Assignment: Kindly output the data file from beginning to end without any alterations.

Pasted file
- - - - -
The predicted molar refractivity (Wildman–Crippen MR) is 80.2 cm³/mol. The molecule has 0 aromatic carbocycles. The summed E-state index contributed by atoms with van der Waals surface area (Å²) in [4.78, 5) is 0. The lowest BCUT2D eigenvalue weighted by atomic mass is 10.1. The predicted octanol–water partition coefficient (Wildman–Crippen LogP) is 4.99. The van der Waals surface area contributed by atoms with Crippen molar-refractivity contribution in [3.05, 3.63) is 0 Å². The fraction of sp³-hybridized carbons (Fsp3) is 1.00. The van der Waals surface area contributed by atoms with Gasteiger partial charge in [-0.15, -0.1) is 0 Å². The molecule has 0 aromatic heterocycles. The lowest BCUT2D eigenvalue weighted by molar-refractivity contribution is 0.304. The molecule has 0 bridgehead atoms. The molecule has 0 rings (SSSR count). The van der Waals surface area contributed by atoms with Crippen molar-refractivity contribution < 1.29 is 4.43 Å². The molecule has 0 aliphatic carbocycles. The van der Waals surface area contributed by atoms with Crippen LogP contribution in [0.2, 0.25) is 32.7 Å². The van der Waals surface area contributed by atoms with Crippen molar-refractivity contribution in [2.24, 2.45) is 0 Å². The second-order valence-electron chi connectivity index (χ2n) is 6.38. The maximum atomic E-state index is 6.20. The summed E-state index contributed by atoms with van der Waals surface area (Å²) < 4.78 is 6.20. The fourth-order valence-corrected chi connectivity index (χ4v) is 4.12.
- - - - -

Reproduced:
The predicted molar refractivity (Wildman–Crippen MR) is 80.2 cm³/mol. The molecule has 0 aromatic carbocycles. The summed E-state index contributed by atoms with van der Waals surface area (Å²) in [4.78, 5) is 0. The lowest BCUT2D eigenvalue weighted by atomic mass is 10.1. The predicted octanol–water partition coefficient (Wildman–Crippen LogP) is 4.99. The van der Waals surface area contributed by atoms with Crippen molar-refractivity contribution in [3.05, 3.63) is 0 Å². The fraction of sp³-hybridized carbons (Fsp3) is 1.00. The van der Waals surface area contributed by atoms with Gasteiger partial charge in [-0.15, -0.1) is 0 Å². The molecule has 0 aromatic heterocycles. The lowest BCUT2D eigenvalue weighted by molar-refractivity contribution is 0.304. The molecule has 0 bridgehead atoms. The molecule has 0 rings (SSSR count). The van der Waals surface area contributed by atoms with Crippen molar-refractivity contribution < 1.29 is 4.43 Å². The molecule has 0 aliphatic carbocycles. The van der Waals surface area contributed by atoms with Crippen LogP contribution in [0.2, 0.25) is 32.7 Å². The van der Waals surface area contributed by atoms with Crippen molar-refractivity contribution in [2.24, 2.45) is 0 Å². The second-order valence-electron chi connectivity index (χ2n) is 6.38. The maximum atomic E-state index is 6.20. The summed E-state index contributed by atoms with van der Waals surface area (Å²) < 4.78 is 6.20. The fourth-order valence-corrected chi connectivity index (χ4v) is 4.12.